All members of the air cargo value chain need to work together to improve the efficiency, quality and security of air freight, according to Tony Tyler, director general of the International Air Transport Association.
Speaking at the World Congress of the International Federation of Freight Forwarders Associations (FIATA) in Singapore, Tyler pointed out air cargo growth in the past three years has been a shadow of the 12-percent global trade growth experienced during that time. A steady passenger-demand increase isn’t helping air cargo, either, he said, by shuttling excess cargo capacity to lanes already burdened with overcapacity.
“No business or business model survives over the long term without evolving. Air cargo is being buffeted by forces for change. These include changes in the economics of just-in-time manufacturing, longer delivery lead times, innovation by alternative modes of transport, and environmental pressures,” Tyler said in the speech. “In the face of these challenges, air cargo needs to work together as an industry to improve competitiveness and protect its value proposition.”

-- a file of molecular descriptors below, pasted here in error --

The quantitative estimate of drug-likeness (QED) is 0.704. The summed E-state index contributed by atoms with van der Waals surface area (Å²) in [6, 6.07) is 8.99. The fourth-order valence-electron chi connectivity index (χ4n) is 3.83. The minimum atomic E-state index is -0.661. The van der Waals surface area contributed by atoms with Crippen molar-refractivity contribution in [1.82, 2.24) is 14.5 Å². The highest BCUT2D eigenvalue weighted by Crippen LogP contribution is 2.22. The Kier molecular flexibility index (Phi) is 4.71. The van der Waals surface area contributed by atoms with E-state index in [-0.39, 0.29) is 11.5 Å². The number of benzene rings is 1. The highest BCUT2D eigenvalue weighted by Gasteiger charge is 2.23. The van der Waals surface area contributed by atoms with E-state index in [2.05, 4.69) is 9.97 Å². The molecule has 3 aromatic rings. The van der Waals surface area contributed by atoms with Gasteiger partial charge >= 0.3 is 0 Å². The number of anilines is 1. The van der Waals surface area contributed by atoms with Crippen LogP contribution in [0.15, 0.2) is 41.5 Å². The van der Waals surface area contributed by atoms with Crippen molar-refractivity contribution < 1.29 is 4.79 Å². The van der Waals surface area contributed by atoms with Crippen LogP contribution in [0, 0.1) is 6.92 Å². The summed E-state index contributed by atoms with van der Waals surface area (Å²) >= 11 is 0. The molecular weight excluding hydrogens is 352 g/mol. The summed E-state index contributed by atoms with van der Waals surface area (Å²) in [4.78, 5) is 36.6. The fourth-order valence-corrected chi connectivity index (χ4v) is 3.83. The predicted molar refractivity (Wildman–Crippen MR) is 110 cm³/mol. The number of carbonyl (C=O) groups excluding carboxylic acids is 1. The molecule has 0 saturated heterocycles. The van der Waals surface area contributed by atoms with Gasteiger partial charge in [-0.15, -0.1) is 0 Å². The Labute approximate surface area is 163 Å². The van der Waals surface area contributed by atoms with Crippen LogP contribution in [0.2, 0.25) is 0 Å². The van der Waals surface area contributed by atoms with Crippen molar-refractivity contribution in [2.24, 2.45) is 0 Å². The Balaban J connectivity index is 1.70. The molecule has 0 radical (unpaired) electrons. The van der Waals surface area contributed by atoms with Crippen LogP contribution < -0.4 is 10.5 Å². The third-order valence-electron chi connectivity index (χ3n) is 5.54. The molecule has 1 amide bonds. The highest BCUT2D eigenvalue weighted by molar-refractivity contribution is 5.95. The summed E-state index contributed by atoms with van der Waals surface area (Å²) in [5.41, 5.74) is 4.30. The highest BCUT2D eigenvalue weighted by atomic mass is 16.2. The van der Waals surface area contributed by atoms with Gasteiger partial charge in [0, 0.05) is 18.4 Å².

To improve quality, FIATA and IATA will push forward on a new chapter for Cargo2000, the industry initiative that works to develop cargo standards worldwide. IATA’s commitment to improving efficiency, Tyler said, is tied to e-freight and promoting the electronic air waybill, which has many proponents.
“But more airlines and forwarders need to sign up,” he said. “We cannot build a better, more competitive future for air cargo without individual contributions and leadership.”
Finally, he said security will be improved by collaboration between governments.
“Air cargo is facing some big challenges to its competitiveness,” Tyler said, in closing. “The only way to resolve them is by working together. The relationship between carriers and freight forwarders needs to be a much more equal partnership.”